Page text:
The third award was a Bronze Mark of Merit for social media campaign strategies for Zodiac Pool Systems, a global leader in pool and spa product manufacturing. Clearpoint took a fresh approach to Zodiac’s social media to present Zodiac as a fun, approachable and knowledgeable brand. Clearpoint created social campaigns including a 12 Days of Christmas campaign based on Zodiac Pool products, and a “Did you Know?” educational series to increase engagement, followers, “likes,” and fans. This is the fifth PRSA award Clearpoint has earned for its work with Zodiac. Clearpoint was previously awarded for research and evaluation, integrated communications, and social media strategy and management for the pool product manufacturer.

“Every year, the PRSA Bernays submission process challenges our team to examine our creativity, strategy and skills as PR professionals in an ever-changing industry,” said Clearpoint Agency President Bonnie Shaw. “To submit your work and have others in your profession say it’s award-worthy is extremely meaningful to our team. We are honored to be recognized by the PRSA year after year.”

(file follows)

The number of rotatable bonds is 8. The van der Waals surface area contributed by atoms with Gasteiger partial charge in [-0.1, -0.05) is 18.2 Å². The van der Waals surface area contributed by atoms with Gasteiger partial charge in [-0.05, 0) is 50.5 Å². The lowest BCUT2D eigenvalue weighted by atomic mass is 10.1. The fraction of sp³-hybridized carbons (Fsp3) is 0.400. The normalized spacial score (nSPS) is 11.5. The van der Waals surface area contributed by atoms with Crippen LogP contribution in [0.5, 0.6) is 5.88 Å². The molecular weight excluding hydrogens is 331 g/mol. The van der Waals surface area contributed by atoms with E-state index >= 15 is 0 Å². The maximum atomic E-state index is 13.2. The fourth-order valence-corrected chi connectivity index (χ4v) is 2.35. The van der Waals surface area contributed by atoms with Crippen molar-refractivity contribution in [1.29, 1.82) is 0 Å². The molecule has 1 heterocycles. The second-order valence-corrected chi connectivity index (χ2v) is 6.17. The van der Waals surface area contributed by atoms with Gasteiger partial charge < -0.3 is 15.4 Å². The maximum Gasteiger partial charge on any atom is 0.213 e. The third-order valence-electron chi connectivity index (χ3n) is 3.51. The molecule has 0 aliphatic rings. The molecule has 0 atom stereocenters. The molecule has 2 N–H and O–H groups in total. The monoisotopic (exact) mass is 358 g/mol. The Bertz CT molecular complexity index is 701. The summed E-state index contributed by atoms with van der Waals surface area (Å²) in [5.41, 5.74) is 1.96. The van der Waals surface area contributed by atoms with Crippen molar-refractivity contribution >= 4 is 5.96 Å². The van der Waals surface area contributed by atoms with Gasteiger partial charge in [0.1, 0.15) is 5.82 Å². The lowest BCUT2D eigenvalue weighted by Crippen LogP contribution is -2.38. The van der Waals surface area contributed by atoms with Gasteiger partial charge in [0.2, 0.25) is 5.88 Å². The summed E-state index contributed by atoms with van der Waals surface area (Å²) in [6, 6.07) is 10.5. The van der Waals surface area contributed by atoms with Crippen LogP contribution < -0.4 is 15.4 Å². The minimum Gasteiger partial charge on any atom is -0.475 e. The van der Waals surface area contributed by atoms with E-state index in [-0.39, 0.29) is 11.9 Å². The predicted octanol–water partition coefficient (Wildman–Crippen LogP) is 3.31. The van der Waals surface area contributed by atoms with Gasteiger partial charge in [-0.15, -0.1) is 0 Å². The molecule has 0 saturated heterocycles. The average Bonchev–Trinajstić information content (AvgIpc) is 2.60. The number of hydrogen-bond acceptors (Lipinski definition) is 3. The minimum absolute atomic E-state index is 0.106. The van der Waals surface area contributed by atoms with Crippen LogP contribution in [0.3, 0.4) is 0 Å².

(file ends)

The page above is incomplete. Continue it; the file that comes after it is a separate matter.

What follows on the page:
The annual Bernays Awards are open to all agencies and organizations in San Diego and Imperial counties and recognize the finest in public relations campaigns, professionals and elements in a range of categories.

See a complete list of Clearpoint’s award-winning projects here: http://clearpointagency.com/index.php/awards/.

About Clearpoint Agency, Inc.
For more than 13 years, Clearpoint Agency has developed award-winning PR, social media and marketing communications programs for B2B and B2C clients in technology, consumer products, financial and professional services, manufacturing and biotech industries. From strategy and content development to media relations and social media, the experts at Clearpoint’s team have the experience to generate buzz for your brand and creatively communicate your message to target audiences.

Website: www.clearpointagency.com                   Twitter: @ClearpointPR                Facebook: ClearpointPRAgency
LinkedIn: Clearpoint Agency       Blog: Clear View

Contact
Julie Willis
760.230.2424
Julie@clearpointagency.com

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Top 3 Tips to Make Your Company Twitter Account Sing: Part 3

Posted on July 23, 2015

Blue bird

 

Part 3: Develop an honest and meaningful image

When growing a business, the company’s image is one of the most important factors of its success. Many businesses might seem like copies of others, but each business has different members, products, or messages that make it unique. Twitter pages should project the image you visualize for your company.